"From next week for the next four weeks we expect that there will be J&J vaccines, there will be Pfizer vaccines. So what will be available to the health workers will be those vaccines," Mkhize said during a Sunday online briefing, adding that the "AstraZeneca vaccine will remain with us ... up until the scientists give us clear indications as to what we need to do."
The minister stressed that the vaccination program set to begin later this this month will proceed, but the strategy will need to be tweaked.
"We are still expecting that we will continue with our vaccination program," Mkhize said, explaining that more clarity will emerge after a committee of scientists presents the results of the "recommendation study" on the AstraZeneca vaccine.
A study due to be released on Monday shows that the Oxford/AstraZeneca coronavirus vaccine only offers limited protection against the South African strain of the coronavirus in mild and moderate COVID-19 cases.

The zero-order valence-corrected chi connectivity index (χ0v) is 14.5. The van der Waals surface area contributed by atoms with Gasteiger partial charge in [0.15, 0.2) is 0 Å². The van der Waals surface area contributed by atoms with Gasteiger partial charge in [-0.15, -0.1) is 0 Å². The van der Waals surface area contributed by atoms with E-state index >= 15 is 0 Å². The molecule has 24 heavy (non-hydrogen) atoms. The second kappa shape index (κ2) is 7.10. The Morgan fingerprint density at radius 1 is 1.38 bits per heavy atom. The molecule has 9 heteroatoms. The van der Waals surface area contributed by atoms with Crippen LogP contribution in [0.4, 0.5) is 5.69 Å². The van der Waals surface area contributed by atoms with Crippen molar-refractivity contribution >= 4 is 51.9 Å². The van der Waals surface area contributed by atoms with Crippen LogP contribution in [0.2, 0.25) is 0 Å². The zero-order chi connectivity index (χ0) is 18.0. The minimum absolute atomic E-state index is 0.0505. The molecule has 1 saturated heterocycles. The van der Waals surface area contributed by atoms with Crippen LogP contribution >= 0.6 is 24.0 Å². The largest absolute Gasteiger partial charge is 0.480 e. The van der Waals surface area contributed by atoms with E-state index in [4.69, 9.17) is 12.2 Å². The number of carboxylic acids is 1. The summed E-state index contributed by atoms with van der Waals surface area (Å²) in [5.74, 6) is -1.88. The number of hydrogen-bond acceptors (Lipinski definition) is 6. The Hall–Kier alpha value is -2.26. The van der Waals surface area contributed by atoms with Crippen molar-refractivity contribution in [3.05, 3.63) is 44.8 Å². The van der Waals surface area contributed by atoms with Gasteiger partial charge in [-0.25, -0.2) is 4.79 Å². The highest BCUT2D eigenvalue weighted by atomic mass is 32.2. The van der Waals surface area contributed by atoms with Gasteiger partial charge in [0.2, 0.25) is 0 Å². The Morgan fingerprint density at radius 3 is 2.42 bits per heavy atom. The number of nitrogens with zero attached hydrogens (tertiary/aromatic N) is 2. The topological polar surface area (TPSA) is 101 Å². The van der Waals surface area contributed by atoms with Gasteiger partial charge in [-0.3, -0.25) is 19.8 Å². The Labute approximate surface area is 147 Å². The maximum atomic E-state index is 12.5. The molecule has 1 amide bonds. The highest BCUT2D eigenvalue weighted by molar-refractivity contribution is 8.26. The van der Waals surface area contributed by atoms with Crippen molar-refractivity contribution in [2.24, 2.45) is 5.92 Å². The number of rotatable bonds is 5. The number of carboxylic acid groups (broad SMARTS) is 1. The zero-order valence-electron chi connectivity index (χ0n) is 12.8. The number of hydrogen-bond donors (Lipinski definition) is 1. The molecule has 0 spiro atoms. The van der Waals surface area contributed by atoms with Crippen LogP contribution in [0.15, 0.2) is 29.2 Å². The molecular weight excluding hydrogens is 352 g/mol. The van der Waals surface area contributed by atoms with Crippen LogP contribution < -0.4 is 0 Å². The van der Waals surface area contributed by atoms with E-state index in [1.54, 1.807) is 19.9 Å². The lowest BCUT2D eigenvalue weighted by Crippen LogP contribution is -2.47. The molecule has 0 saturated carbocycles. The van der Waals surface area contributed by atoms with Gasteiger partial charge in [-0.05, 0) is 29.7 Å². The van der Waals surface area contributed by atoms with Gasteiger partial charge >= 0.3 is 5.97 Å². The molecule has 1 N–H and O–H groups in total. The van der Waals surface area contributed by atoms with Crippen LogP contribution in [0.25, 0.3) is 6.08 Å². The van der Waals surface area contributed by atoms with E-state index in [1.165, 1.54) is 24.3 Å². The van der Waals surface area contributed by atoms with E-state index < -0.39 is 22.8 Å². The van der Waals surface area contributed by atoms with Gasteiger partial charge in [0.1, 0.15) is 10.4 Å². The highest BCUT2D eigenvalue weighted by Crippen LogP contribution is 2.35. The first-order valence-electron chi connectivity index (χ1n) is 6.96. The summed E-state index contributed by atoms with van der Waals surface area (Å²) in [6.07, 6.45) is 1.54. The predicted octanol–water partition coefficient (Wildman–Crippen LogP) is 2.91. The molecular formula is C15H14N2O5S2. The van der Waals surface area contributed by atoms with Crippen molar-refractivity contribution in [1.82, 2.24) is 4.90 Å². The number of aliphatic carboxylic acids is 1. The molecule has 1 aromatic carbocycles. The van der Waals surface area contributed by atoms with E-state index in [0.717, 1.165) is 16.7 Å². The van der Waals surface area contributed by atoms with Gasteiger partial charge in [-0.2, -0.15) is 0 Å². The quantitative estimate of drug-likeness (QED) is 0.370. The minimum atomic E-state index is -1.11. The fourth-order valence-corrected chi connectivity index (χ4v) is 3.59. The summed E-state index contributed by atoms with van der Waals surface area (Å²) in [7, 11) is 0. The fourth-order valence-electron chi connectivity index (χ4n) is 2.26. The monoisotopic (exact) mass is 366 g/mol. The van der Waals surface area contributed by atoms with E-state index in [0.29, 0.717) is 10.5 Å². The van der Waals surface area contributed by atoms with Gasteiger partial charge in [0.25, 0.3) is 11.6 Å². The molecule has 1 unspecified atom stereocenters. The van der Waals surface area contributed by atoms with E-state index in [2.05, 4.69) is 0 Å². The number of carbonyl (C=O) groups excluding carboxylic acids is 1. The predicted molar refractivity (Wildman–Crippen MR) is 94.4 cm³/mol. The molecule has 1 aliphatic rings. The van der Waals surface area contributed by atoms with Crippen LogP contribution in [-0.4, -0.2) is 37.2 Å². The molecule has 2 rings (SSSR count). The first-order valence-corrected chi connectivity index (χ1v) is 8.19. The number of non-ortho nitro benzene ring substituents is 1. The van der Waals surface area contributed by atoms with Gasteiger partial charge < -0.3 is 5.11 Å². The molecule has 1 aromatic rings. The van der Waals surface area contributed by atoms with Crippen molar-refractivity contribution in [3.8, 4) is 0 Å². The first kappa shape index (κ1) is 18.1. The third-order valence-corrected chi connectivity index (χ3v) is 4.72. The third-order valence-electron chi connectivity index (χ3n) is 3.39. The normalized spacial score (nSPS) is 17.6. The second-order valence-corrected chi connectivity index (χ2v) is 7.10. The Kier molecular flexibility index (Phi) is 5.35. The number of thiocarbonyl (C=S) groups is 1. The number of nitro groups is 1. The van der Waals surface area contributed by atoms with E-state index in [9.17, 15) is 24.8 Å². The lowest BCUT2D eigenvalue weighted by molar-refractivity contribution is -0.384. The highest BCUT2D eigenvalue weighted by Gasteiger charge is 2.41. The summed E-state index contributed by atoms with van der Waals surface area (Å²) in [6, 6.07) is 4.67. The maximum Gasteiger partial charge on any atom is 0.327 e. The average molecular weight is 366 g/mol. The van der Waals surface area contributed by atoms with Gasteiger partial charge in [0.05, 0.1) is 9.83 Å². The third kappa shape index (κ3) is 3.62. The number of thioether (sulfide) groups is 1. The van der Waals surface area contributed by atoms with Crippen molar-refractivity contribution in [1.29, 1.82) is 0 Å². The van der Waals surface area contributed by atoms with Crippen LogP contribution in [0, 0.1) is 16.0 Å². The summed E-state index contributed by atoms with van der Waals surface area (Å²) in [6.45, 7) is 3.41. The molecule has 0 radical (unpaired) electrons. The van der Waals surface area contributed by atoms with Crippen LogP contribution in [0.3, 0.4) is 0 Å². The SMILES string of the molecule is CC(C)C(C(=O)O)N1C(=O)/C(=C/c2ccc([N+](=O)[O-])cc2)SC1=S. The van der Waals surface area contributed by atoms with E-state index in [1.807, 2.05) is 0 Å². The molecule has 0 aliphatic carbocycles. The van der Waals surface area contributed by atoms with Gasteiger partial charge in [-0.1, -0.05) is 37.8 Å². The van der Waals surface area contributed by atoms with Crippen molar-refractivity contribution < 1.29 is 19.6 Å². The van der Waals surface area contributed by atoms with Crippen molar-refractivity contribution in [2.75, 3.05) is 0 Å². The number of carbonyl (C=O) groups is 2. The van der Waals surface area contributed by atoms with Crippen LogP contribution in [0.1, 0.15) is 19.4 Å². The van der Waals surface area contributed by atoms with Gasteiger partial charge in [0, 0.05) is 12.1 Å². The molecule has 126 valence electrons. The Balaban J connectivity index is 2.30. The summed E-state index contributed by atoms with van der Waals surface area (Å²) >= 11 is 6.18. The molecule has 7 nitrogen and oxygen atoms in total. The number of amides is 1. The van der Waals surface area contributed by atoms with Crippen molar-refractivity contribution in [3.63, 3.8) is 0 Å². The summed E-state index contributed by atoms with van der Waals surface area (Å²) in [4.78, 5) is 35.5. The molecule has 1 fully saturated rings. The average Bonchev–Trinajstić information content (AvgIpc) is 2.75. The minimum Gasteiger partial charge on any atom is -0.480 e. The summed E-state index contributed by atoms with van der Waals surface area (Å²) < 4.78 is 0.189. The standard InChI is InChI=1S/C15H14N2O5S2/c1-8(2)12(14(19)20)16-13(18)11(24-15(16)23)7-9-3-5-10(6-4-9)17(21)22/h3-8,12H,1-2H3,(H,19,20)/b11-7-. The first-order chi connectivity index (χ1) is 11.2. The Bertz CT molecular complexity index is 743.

According to The Financial Times, which released some of the study findings over the weekend, there were 2,025 participants, with a median age of 31. Half of them were given a placebo, while the other half got at least one dose of the Oxford/AstraZeneca coronavirus vaccine. None of the participants died or were hospitalized.
An AstraZeneca spokesperson told The Financial Times that AstraZeneca had already started adapting its vaccine to the South African strain so that it is ready for fall deliveries, if needed.
According to Mkhize, the total number of confirmed COVID-19 cases in South Africa is 1,476,135, with the country’s coronavirus death toll standing at 46,290.